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Another perspective on “What is classical Anglicanism?”

June 10, 2015

Recently I had a post on An interesting Anglican blog: “Once again I thank You”, where I mentioned Adam Young’s post The Five Points of Classical Anglicanism.  In response to this, Fr. Dennis of the blog BCP Anglican has written a post titled What is classical Anglicanism? that is worth reading as well.  One point he makes that is definitely worth pondering is this:

While this five-point summary is interesting, I see two main problems. The first is the issue of defining “Classical Anglicanism.” Does one include the developing ideas of the Oxford martyrs and certain Marian exiles while rejecting Lancelot Andrewes and the Caroline churchmen? While I admire the heroism and struggles of Cranmer and his contemporaries, it seems to me that classical Anglicanism is more descriptive of the formative period from Elizabeth I to the Restoration, including people such as Jewel, Hooker, Andrewes, Cosins, Ken, even Laud, and perhaps even later Taylor and Law.

I suppose I see “classical Anglicanism” as extending from Cranmer through the Carolines and Lancelot Andrewes to say, Charles Simeon; I’d actually stop short of the Oxford Movement for the most part. But I freely admit that defining “classical Anglicanism” is likely to depend largely on one’s own theological presuppositions.

Fr. Dennis also gives his thoughts on whether or not classical Anglicanism is/was/should be considered “Calvinist” or “Reformed”.  From my own perspective the Articles of Religion come across as moderately Reformed – but go check out what Fr. Dennis has to say in his post.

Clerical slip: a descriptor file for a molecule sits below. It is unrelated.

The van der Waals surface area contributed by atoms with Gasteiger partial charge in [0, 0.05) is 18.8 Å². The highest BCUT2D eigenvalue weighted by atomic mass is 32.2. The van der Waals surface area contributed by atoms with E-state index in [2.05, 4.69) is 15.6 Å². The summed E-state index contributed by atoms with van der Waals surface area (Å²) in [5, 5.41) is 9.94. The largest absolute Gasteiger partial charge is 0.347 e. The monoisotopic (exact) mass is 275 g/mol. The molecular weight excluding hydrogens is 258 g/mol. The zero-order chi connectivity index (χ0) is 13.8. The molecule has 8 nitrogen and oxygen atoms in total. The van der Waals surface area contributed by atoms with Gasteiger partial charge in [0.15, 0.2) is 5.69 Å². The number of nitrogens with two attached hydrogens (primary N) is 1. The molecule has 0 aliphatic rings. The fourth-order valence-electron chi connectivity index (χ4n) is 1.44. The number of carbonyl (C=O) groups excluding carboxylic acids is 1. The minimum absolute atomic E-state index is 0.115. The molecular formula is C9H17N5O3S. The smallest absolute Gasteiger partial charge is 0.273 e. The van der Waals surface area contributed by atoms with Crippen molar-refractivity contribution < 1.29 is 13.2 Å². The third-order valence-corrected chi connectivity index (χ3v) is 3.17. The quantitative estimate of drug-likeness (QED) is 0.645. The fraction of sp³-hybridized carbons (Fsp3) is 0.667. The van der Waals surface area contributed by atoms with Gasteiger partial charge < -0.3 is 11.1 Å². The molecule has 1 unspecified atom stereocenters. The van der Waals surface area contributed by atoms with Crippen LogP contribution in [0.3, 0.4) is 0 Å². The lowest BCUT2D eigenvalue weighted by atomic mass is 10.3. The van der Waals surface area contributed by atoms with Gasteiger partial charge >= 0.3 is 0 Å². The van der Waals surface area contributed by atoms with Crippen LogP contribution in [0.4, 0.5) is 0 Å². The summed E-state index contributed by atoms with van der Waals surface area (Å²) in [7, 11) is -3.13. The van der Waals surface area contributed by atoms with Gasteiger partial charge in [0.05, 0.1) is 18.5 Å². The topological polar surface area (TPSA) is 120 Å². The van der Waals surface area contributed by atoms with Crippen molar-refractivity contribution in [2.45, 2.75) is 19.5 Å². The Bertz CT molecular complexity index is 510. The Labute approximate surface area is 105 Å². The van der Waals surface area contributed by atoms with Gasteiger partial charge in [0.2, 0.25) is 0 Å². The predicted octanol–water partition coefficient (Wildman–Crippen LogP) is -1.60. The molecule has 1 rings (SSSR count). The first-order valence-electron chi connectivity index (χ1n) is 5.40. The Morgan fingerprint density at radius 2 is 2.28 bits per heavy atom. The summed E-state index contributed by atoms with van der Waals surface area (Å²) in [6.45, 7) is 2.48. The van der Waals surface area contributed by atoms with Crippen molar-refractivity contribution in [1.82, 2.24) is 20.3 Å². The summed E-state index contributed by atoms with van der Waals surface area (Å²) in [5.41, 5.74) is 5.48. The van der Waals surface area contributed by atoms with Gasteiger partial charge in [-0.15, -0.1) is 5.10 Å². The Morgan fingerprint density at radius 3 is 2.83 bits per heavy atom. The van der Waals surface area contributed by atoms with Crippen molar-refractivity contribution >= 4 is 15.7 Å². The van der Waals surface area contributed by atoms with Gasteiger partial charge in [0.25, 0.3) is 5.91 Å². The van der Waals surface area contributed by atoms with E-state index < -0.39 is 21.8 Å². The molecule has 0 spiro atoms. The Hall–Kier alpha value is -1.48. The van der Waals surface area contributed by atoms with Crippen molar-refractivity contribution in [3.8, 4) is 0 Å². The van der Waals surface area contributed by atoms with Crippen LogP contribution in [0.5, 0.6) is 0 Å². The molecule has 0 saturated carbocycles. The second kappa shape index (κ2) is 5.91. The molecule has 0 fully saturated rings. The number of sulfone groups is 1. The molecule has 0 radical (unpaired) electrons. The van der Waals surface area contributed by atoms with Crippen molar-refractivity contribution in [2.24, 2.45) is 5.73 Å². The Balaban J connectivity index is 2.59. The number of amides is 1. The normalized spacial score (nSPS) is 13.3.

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2 Comments leave one →
  1. June 10, 2015 1:52 pm

    The Caroline churchmen cannot be included in the company of “classical Anglicanism” simply because if the original Anglican churchmen had lived long enough to consider their views, they would not have received them. The Carolines departed from their forebears in nearly every way; theology, ecclesiology, polity and manners, but most importantly, the Church of England turned from its fellowship among the Reformed churches toward the establishment of an “Anglican Communion.”

  2. June 11, 2015 10:40 am

    My point about defining “classical Anglicanism” was meant to be more of a historical observation than a theological position. Of course, Cranmer is of immense importance for both the Prayer Book and the Articles of Religion. However, he lived in a chaotic time and was martyred. We can’t be sure how he might have developed if history had been different. As it is, the Elizabethan Prayer Book and Articles of Religion became official and “classical,” at least for England. And despite interpretations from differing perspectives, people like Jewel and Hooker became identified as typical Anglican thinkers accepted by “high-church” and “low-church” alike. Although there are many people who continue “classical” Anglicanism later, the eighteenth century in general is not part of a “classical” Anglican period.
    For example, Charles Wesley was probably “a classical Anglican” whereas John Wesley crossed several lines. Charles Simeon might very well qualify as a classical “low-church” Anglican as John Keble might qualify as a classical “high-church” Anglican. While many later Evangelicals and Tractarians may have been saintly individuals who added to Anglicanism in a variety of ways, many of them were not very “classical” from a sixteenth- or seventeenth-century perspective.

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